I see patients every day who suffer from gastroesophageal disease (GERD). Many of these patients have tried for years, or even decades, to find relief from their GERD symptoms by modifying their diets, losing weight, and taking various over-the-counter and prescription-based medications, including proton pump inhibitors. Unfortunately, they continue to suffer from extreme reflux or heartburn.
As a member of our multidisciplinary team at UofL Health – Reflux, Swallowing & Hernia Center, I first work with these patients to understand the underlying cause of their condition. After a full diagnosis, I then work with my colleagues to offer my patients more treatment options to consider. Often, one of these options is antireflux surgery.
Antireflux surgery had been the golden standard for the management of gastroesophageal reflux since the 1950s. It uses the top portion of the stomach to create a “wrap” around the bottom part of the esophagus and reinforce the weak antireflux mechanism. Proton pump inhibitors are a class of medications that were introduced in the late 1980s and have become the golden standard for the treatment of reflux.
The indications of antireflux procedures are often recommended when a patient has the following:
- Large symptomatic hiatal or paraesophageal hernias
- Reflux disease refractory to medical treatment (the medicines prescribed to the patient are not providing relief)
- A reluctance to stay on medical therapy for life (they are tired or unable to take medications daily)
Laparoscopic antireflux procedures were first described in the early 1990s and have a safe and successful track record when performed at specialty centers, like the Reflux, Swallowing & Hernia Center, under experienced hands.
Types of Antireflux Procedures
The majority of antireflux procedures are performed in association with a hiatal hernia repair.
Nissen Fundoplication: This is a 360o wrap that had been the workhorse of antireflux surgery.
Dor Fundoplication: is a partial 180o anterior wrap and is indicated when patients have inadequate esophageal body contraction. It is a less competent antireflux procedure but allows easier passage of contents from the esophagus to the stomach. Theoretically, it also leads to a lesser gas bloat syndrome.
Toupe Fundoplication: This is a partial 270o posterior wrap and is another alternative for patients with poor esophageal body contraction.
Magnetic Sphincter Augmentation (LINX TM): This is a relatively novel antireflux device. The approach is identical to the previous antireflux procedures but, instead of a wrap, magnetized titanium beads are placed at the bottom of the esophagus which reinforces the antireflux mechanism. LINXTM can also lead to a lesser gas bloat syndrome.
Side Effects of Antireflux Procedures
Antireflux procedures are very effective in resolving reflux. However, like with any surgical procedure, there are some side effects:
- Difficulty vomiting: antireflux procedures, specifically the Nissen, can be associated with difficulty to vomit. This goes hand in hand with minimizing heartburn/reflux.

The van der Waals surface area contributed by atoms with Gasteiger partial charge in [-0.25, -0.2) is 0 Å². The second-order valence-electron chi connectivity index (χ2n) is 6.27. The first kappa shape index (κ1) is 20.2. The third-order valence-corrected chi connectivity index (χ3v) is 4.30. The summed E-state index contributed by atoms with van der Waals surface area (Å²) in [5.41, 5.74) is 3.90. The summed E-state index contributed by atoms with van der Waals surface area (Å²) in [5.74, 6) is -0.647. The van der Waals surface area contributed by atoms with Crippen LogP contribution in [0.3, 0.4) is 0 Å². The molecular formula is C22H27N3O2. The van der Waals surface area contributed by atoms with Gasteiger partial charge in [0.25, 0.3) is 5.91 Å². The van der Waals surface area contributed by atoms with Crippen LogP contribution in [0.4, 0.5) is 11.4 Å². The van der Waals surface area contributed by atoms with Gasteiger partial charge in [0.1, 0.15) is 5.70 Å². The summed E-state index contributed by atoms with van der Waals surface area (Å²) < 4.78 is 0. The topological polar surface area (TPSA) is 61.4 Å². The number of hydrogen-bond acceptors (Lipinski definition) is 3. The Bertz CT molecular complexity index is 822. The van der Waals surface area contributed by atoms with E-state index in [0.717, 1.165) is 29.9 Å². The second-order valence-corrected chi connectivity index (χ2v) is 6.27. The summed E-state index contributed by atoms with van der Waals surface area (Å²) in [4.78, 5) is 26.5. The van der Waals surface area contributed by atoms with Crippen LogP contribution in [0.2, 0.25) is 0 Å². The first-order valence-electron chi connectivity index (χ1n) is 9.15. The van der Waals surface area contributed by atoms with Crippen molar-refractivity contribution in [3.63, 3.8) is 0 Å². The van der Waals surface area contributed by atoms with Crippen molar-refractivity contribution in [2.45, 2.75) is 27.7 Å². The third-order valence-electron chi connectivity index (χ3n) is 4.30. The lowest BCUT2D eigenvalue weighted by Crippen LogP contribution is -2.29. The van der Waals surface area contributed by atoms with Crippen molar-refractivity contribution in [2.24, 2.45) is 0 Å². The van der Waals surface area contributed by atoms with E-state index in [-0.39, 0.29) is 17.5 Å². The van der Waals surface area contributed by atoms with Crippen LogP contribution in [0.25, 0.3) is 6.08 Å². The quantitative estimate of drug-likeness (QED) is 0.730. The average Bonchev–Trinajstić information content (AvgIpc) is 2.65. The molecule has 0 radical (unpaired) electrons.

- Difficulty burping/belching: This mostly occurs with Nissen fundoplication. Less common with a partial fundoplication of LINXTM.
- Gas bloat syndrome: This happens when the air we ingest while food is being swallowed cannot be expelled back out. This results in more air in the digestive tract. As a result, patients can feel bloated. Treatment is with simethicone containing medications, which bind air.
Complications of Antireflux Procedures
Antireflux procedures are safe when performed under experienced hands. Like with many surgical procedures, complications are rare but can happen. I always share with my patients that complications from antireflux surgery include, but are not limited to:
- Injury to the vagus nerves: These nerves run alongside the esophagus and are involved, among other functions, in encouraging the stomach to push the food toward the small bowel. Injury to both nerves can rarely lead to delayed gastric emptying/gastroparesis.
- Esophageal perforations: Inadvertent injury to the esophagus.
- Gastric perforations: Inadvertent injury to the stomach.
- Injury to the spleen: If this happens, it rarely necessitates removal of the spleen.
- Injury to surrounding structures
- Recurrences: Hiatal hernias can come back. The rate of recurrence is anywhere from 15-40%, depending on the size of the hernia.
- Specific to LINXTM: There is a risk of difficulty swallowing. There is a theoretical, but very low, risk of infection of the device. There are also early reports of erosion of the device into the esophagus
It is important that people that suffer from reflux or heartburn understand the underlying cause of these symptoms and the options they have in seeking relief.
Our UofL Health – Reflux, Swallowing & Hernia Center team is ready to help with diagnosis and treatment for these patients. Call for an appointment at 502-588-4571.
Image sources: Johnson & Johnson